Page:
Motorcyclist who saw friend die on muddy Manitoba highway demands accountability
Grieving friends Denis L’Heureux describe the man as an amusing presence with a big smile who enjoyed riding motorbikes with his loved ones, as he did last weekend on his 45th birthday when his bike slid on a mud-covered highway and ejected him into oncoming traffic.
“He was the best…He made everyone better just by knowing him,” said friend Brian Elcheshen, who has been in touch with the family. “They have difficulty.”
L’Heureux died on Saturday during a ride with his family and friends, including Elcheshen who was riding just behind him.
He recalls the “horrible” road conditions when the group came across a stretch of Highway 311 near Steinbach covered in wet mud. RCMP confirm that muddy debris was on the road that day.
Elcheshen said mud covered both lanes of the freeway for about the distance of a football field. There was no signage warning drivers, he said.
The group drastically reduced their speed on approach and saw a change in the texture of the highway, Elcheshen said, but even as they slowed to around 50 kilometers per hour, they were unable to maneuver safely. safety in the mud.
“It was like going from asphalt to ice,” Elcheshen said.
The six motorcycles lost control. Everyone involved managed to escape without serious injury, except for L’Heureux.
He was in the lead, with his 12-year-old daughter in the backseat. Two of his sons and a couple of friends were also riding. L’Heureux was thrown off his bike into the lane beside him and hit by an eastbound van.
He died at the scene.
Elcheshen rode directly behind his friend.
“You could see him bring it back inside and then he would slide the other way,” he said. “Once I was in the mud it felt pretty much the same and you could have been spinning around.”
Elcheshen, who was not seriously injured physically, slipped into the ditch. It flew through his windshield. He lost sight of L’Heureux before being run over by the truck.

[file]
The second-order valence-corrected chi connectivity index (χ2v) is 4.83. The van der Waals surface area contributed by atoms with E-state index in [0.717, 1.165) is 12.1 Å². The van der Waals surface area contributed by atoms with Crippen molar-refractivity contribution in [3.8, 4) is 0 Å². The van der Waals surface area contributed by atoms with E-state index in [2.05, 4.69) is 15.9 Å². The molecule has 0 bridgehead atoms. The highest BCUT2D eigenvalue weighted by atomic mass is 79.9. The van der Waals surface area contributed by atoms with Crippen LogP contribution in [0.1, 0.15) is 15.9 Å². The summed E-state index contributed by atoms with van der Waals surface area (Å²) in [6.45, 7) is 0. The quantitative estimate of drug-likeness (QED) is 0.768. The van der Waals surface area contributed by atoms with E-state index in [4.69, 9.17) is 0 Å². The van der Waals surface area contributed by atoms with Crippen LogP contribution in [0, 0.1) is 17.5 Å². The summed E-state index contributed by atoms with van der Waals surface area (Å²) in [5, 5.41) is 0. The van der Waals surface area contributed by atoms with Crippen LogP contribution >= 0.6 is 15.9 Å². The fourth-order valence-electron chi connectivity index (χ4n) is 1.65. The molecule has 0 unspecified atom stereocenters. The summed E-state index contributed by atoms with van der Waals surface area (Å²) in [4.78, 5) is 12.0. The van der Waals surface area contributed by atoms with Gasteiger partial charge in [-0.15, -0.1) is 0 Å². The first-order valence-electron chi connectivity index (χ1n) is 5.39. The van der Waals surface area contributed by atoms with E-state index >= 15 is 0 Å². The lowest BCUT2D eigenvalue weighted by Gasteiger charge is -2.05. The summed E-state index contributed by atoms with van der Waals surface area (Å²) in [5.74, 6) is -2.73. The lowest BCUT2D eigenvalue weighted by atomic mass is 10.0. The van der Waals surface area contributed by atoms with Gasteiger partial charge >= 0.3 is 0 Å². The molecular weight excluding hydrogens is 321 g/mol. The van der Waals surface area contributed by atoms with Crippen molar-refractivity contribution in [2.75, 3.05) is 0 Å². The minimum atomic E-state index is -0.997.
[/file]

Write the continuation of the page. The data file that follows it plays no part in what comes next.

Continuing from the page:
Elcheshen suggested the mud was left behind by farm equipment.
“I find it ridiculous that they can cross the freeway and leave this kind of mess and there’s no accountability,” he said.
Doug Houghton, director of the Coalition of Manitoba Motorcycle Groups and friend of L’Heureux, wants some action.
“I was pretty shaken up,” he said. “It’s not the first time something like this has happened.”
Houghton wrote to Manitoba Public Insurance and Manitoba Infrastructure and Transportation, suggesting the mud should have been cleaned up or warning signs put up.
He said it’s not uncommon for a motorcyclist to come across stretches of highway covered in mud from farm equipment.
“Any time it’s another biker you know, you feel very close because it could have been you,” he said. “I’ve had many close calls and this is something that could have been avoided with proper advance warning.”
Their home seems so much calmer without him.– Elisabeth Elcheshen
His letter includes photos from a trip to Pine Falls a few years ago with his girlfriend. He points to clumps of mud, some bigger than his foot, strewn across a highway.
Houghton said the province could subsidize the costs of signs farmers need to put up when crossing roads with equipment that could drag mud. He thinks MPI could do more to educate the public and agricultural producers about the dangers of not clearing the roads.
“What I’d like to see is…something a little more proactive to prevent this from happening again,” he said.
“I don’t think it would be very difficult or onerous for farmers to have a little sign that could be made available for free…placed on the side of the road at both ends of their farm so that people be aware that there could be mud.”
Manitoba RCMP media relations officer Tara Seel said no one reported to the RCMP that farm equipment was responsible for the mud on the road that day.
She said the investigation is continuing and will look into the cause of the debris on the freeway. The charges have not been ruled out, Seel said.
“A family has suffered a horrific loss and…emotions are running high in the community,” she said. “We would like to warn anyone who makes public accusations against anyone.”
Signage pilot project in Ontario
Manitoba Transportation and Infrastructure says it is aware of a pilot program in Ontario targeting dangerous mud left on roads.
This program requires two signs, one at each end of a farm that could generate this kind of activity, as a warning to drivers, according to a ministry spokesperson.
It is an offense under the Manitoba Highway Traffic Act to leave anything on the road that could cause injury.
Violations can result in fines of $298. Police can opt out of the ticket and instead require a violator to go to court, where a judge can issue fines of up to $2,000.
“Our hearts go out to the wife and three children of Denis L’Heureux, as well as their friends and fellow riders in the close-knit motorcycling community,” the ministry statement said.
Brian’s wife, Elizabeth Elcheshen, who has been spending time with the family for the past few days, said Denis’ great presence was missed.
“Their house seems so much calmer without him,” she said.
“It’s a very big impact that someone who is so evident in life is no longer part of it.”